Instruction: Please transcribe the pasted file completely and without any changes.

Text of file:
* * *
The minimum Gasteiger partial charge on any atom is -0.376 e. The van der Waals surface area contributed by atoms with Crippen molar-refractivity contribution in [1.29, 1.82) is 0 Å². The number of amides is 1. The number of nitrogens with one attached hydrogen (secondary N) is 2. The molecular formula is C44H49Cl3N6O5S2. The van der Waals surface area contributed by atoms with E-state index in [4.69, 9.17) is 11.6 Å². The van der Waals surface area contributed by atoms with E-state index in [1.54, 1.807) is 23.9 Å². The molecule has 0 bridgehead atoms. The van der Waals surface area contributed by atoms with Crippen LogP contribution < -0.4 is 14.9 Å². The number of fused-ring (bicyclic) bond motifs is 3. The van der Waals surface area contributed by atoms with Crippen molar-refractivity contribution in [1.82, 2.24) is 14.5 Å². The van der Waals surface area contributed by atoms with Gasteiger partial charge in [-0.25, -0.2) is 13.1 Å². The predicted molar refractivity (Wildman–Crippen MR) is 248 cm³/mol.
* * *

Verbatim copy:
The minimum Gasteiger partial charge on any atom is -0.376 e. The van der Waals surface area contributed by atoms with Crippen molar-refractivity contribution in [1.29, 1.82) is 0 Å². The number of amides is 1. The number of nitrogens with one attached hydrogen (secondary N) is 2. The molecular formula is C44H49Cl3N6O5S2. The van der Waals surface area contributed by atoms with E-state index in [4.69, 9.17) is 11.6 Å². The van der Waals surface area contributed by atoms with E-state index in [1.54, 1.807) is 23.9 Å². The molecule has 0 bridgehead atoms. The van der Waals surface area contributed by atoms with Crippen LogP contribution < -0.4 is 14.9 Å². The number of fused-ring (bicyclic) bond motifs is 3. The van der Waals surface area contributed by atoms with Crippen molar-refractivity contribution in [1.82, 2.24) is 14.5 Å². The van der Waals surface area contributed by atoms with Gasteiger partial charge in [-0.25, -0.2) is 13.1 Å². The predicted molar refractivity (Wildman–Crippen MR) is 248 cm³/mol.